In the annals of consumer electronics companies that have slipped from great heights, none has taken a bigger fall far from its glory days than Sony. But after years of struggling to right itself, the company is finally making real progress on a turnaround.
Just as Apple helped revive itself in the early 2000s with the iPod, Sony built much of its success on the idea of helping people carry music around in their pocket–first with the transistor radio in the 50s and 60s and later with the Walkman portable cassette player. Those products, coupled with smart engineering, made the Sony brand synonymous with peerless quality.
In the early 2000s, Sony began to lose its competitive edge. Rivals like Samsung had emerged to undercut its higher-priced TVs and stereos. Sony couldn’t get a foothold in new markets like mp3 players. Its earlier expansion into new areas like insurance and its overspending on film and music studios left it with a structure that was at once bloated and siloed.
Sony named Howard Stringer as CEO in 2005 to turn things around. Stringer cut a charismatic figure, but couldn’t speak Japanese and, as a lifelong media executive, lacked an engineering background. Stringer tried to conjure a convergence of electronics and media properties that never quite gelled. (Stringer is on the board of Time Inc.) Meanwhile, further setbacks struck: the global recession in 2009, the Fukushima earthquake in 2011 and a stronger yen that hurt Japanese exports.
Sony has posted net losses for six of the past seven years. As a result, the price of its ADRs traded on the NYSE fell from $55 in early 2008 to below $10 in late 2012. (An ADR is a stock that trades in the U.S. but represents a specific number of shares in a foreign corporation.) Its credit ratings eventually fell to near junk levels. But then things began to look up: After bottoming out below $10 in 2012, its ADRs have risen back near $33 this month, a rally of 238% in the last two and a half years.
The change came after Sony replaced Stringer with Kazuo Hirai in early 2012. Hirai was a Sony veteran known for wringing profits from troubled businesses like the PlayStation gaming division. And like Stringer, Hirai didn’t fit the mold of the Japanese salaryman. Hirai grew up in Japan and North America, giving him a fluency in English and also a gift for being plainspoken, like when he told the Wall Street Journal on taking the job, “It’s one issue after another. I feel like, “Holy shit, now what?”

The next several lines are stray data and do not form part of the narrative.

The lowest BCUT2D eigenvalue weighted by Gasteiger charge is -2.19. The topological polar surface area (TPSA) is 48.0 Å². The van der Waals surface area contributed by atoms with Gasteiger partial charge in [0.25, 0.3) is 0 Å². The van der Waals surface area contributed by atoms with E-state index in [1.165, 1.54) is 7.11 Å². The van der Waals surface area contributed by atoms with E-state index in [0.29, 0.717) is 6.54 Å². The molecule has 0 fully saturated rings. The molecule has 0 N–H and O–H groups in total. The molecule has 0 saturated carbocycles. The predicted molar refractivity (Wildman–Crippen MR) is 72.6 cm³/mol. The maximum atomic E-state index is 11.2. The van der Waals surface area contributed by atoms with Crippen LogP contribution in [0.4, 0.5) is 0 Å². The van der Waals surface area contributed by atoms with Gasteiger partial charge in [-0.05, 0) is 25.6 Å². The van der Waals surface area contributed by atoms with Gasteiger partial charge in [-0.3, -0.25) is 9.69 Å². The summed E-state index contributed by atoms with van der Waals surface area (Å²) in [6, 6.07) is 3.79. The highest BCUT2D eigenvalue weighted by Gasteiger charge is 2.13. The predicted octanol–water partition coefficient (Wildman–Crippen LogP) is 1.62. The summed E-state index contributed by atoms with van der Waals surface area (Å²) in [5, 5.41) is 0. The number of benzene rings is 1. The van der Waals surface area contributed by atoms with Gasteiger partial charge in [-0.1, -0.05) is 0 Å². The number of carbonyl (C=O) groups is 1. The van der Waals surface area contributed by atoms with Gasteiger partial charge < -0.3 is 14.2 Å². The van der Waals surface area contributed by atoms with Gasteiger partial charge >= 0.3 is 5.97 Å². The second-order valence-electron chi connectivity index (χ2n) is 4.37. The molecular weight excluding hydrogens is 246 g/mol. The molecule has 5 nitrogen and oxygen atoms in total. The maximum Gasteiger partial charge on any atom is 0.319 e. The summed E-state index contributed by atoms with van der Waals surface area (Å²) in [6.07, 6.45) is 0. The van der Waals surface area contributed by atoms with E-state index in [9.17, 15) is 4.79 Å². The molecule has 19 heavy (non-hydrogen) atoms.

Hirai began an ambitious restructuring of Sony over the three years that followed. He quickly announced a “One Sony” structure that built on Stringer’s convergence with an emphasis on communication and joint decisions among siloed divisions. He focused the electronics business on mobile, gaming and imaging products. Over time, he cut thousands of jobs, sold off the Vaio PC unit, separated the ailing TV business into its own company and overhauled the smartphone lineup.
All of this added to financial losses with restructuring charges and made for a tumultuous 2014. But the low point came last November, with the infamous hack that left sensitive documents from Sony Pictures Entertainment in public view. But it was just around this time when some analysts began voicing their conviction in a Sony turnaround. The turnaround painstakingly plotted by Stringer and Hirai was finally bearing fruit.
That became more evident when Sony reported its most recent earnings. There were encouraging signs in the past year’s finances, like revenue rising 6% and the TV business posting its first profit in 11 years. But the better news was in the cautious forecast for the coming year.
The bulk of the restructuring was behind Sony, CFO Kenichiro Yoshida said, and while revenue may decline 4% this fiscal year, operating profit would rise fourfold to $2.6 billion, its highest profit since 2008. Hirai had earlier projected net income to rise above $4 billion by 2018, which would be its biggest profit since 1998, before the great fall began.
There’s still some restructuring to do. The revenue decrease this year will come largely from Sony’s move away from mid-range mobile phones to focus on the high end of the market. While camera sales continue to decline, Sony is seeing strong growth in imaging sensors used in smartphones. Overall, Sony will be a smaller company in terms of revenue but with bigger sales and slow, steady move from aging markets into growing ones.
A turnaround needs more than cost cutting and restructuring. Sony has a long road ahead to go from playing catch-up in technology markets to playing a leading role in new ones. That step requires a lot more work, but Sony’s return to profitability makes a major turnaround as feasible as it’s been in more than a decade.